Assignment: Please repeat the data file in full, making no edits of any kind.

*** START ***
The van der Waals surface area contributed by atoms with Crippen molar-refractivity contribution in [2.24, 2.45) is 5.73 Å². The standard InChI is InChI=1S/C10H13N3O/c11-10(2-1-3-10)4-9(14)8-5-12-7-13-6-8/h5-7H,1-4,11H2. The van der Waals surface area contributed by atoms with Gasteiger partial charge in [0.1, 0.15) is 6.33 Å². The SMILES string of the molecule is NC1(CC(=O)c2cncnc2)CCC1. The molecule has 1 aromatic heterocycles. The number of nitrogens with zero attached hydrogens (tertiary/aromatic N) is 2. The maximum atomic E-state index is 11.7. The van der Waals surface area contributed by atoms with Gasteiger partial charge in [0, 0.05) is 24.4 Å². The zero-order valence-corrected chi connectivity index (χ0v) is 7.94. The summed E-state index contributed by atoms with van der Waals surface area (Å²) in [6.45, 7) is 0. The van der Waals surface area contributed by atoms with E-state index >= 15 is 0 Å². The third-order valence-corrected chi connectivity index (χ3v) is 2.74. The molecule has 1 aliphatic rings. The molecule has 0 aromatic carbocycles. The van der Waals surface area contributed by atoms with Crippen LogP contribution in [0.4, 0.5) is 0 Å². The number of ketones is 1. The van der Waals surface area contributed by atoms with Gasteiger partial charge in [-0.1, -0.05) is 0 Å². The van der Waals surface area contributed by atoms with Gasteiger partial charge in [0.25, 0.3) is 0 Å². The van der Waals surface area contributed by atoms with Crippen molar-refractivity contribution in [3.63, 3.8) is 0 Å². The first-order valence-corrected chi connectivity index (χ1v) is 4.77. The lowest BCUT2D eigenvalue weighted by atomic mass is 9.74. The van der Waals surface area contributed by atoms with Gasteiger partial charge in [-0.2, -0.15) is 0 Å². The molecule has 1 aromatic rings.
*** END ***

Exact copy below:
The van der Waals surface area contributed by atoms with Crippen molar-refractivity contribution in [2.24, 2.45) is 5.73 Å². The standard InChI is InChI=1S/C10H13N3O/c11-10(2-1-3-10)4-9(14)8-5-12-7-13-6-8/h5-7H,1-4,11H2. The van der Waals surface area contributed by atoms with Gasteiger partial charge in [0.1, 0.15) is 6.33 Å². The SMILES string of the molecule is NC1(CC(=O)c2cncnc2)CCC1. The molecule has 1 aromatic heterocycles. The number of nitrogens with zero attached hydrogens (tertiary/aromatic N) is 2. The maximum atomic E-state index is 11.7. The van der Waals surface area contributed by atoms with Gasteiger partial charge in [0, 0.05) is 24.4 Å². The zero-order valence-corrected chi connectivity index (χ0v) is 7.94. The summed E-state index contributed by atoms with van der Waals surface area (Å²) in [6.45, 7) is 0. The van der Waals surface area contributed by atoms with E-state index >= 15 is 0 Å². The third-order valence-corrected chi connectivity index (χ3v) is 2.74. The molecule has 1 aliphatic rings. The molecule has 0 aromatic carbocycles. The van der Waals surface area contributed by atoms with Crippen LogP contribution in [0.4, 0.5) is 0 Å². The number of ketones is 1. The van der Waals surface area contributed by atoms with Gasteiger partial charge in [-0.1, -0.05) is 0 Å². The van der Waals surface area contributed by atoms with Gasteiger partial charge in [0.25, 0.3) is 0 Å². The van der Waals surface area contributed by atoms with Crippen molar-refractivity contribution in [3.63, 3.8) is 0 Å². The first-order valence-corrected chi connectivity index (χ1v) is 4.77. The lowest BCUT2D eigenvalue weighted by atomic mass is 9.74. The van der Waals surface area contributed by atoms with Gasteiger partial charge in [-0.2, -0.15) is 0 Å². The molecule has 1 aromatic rings.